The long range goal of this project is to elucidate the molecular basis for the species specific interaction of the sperm and egg surfaces during fertilization in sea urchins. We hope to establish the structural basis for the specific recognition and binding of cell surface sulfated polysaccharides by the sperm adhesive protein, bindin, at a molecular level of resolution. We also hope to gain some insight into the process of sperm and egg plasma membrane fusion during fertilization. We propose a molecular biological and protein engineering approach to understanding the structure and function relationships of bindin. We will isolate and sequence additional cDNAs for other species of bindin in order to understand the sequence homologies and primary species differences between bindins. We have recently succeeded in overproducing bindin in E. coli and purifying it from bacteria in a biologically-active and species-specific form. This provides us with a source of large amounts of bindin and allows us to manipulate the structure of bindin using recombinant DNA technology. We propose to attempt to crystallize this recombinant bindin in order to facilitate the elucidation of its three dimensional structure. We will examine the molecular basis for the species specificity of bindin by constructing hybrid bindins from species-specific domains of two different species of bindins. We will analyze the active sites of bindin for sulfated fucan binding and gel-phase selective membrane binding. To accomplish this goal, we propose to examine the biological properties of synthetic peptide analogs of bindin and a series of altered bindin polypeptides produced by site-directed mutagenesis and expressed in E. coli. We will examine the structure and composition of the complementary egg surface receptor for bindin and attempt to identify any additional egg surface receptor components using multiple independent approaches. We also propose to attempt to isolate the acrosomal plamsa membrane of sperm and develope an in vitro assay for membrane fusion using purified sperm and egg plasma membrane components. Bindin is the first eukaryotic adhesive protein to be overproduced in microorganisms in a full-sized, biologically active form. These investigations should advance our understanding of the molecular basis of gamete interaction which could be useful for understanding infertility. Knowledge gained from these studies may also be applicable to other types of adhesion molecules and useful for the targeting of drugs and macromolecules.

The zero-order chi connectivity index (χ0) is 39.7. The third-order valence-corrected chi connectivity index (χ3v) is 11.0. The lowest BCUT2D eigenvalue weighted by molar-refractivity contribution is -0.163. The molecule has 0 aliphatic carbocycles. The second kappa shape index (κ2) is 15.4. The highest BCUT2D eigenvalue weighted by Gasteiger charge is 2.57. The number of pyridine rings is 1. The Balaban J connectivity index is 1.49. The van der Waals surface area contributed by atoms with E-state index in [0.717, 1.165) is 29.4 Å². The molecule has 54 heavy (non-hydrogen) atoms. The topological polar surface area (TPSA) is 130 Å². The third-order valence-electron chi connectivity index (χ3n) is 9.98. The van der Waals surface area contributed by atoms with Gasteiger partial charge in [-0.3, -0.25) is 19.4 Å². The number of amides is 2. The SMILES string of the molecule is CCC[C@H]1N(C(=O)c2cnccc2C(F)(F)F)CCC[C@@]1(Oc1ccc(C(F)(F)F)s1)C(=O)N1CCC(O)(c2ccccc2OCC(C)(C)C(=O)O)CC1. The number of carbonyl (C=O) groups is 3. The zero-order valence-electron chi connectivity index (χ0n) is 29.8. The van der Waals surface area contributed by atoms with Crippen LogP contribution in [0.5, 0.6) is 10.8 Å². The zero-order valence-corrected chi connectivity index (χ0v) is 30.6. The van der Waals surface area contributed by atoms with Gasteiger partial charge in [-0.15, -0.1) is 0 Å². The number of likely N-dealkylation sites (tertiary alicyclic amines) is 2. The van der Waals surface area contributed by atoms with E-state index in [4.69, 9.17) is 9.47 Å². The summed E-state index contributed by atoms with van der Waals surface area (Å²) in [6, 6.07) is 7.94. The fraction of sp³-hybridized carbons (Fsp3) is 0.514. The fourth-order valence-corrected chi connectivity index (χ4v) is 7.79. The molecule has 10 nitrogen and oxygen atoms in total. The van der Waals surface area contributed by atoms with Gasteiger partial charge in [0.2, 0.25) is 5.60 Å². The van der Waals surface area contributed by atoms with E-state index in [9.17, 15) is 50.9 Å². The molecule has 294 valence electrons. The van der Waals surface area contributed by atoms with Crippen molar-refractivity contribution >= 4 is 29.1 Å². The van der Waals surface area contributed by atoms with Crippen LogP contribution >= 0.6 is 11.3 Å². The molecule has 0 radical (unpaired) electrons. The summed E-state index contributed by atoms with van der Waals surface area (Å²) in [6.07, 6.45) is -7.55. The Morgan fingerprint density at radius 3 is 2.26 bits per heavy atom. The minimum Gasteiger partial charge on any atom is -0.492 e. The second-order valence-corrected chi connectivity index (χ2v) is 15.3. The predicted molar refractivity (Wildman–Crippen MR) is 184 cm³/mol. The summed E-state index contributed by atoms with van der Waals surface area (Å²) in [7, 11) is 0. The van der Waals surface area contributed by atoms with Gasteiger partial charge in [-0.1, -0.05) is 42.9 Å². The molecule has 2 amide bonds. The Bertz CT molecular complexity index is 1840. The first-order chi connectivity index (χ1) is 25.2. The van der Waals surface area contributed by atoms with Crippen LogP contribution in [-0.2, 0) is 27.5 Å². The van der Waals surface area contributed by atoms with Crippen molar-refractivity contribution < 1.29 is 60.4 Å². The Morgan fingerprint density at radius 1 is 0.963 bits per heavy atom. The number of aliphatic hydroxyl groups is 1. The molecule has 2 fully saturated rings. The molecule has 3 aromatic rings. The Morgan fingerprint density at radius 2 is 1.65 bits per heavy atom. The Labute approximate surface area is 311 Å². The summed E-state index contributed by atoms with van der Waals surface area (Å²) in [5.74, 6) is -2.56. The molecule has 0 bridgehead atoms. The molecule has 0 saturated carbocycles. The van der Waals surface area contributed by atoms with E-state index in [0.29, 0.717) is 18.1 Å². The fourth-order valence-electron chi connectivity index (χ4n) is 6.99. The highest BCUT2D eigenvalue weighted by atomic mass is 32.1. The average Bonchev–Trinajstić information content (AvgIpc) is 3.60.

National Institute of Health (NIH)
Eunice Kennedy Shriver National Institute of Child Health & Human Development (NICHD)
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Cellular Biology and Physiology Subcommittee 1 (CBY)
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University of California Irvine
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United States
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Kamei, N; Swanson, W J; Glabe, C G (2000) A rapidly diverging EGF protein regulates species-specific signal transduction in early sea urchin development. Dev Biol 225:267-76
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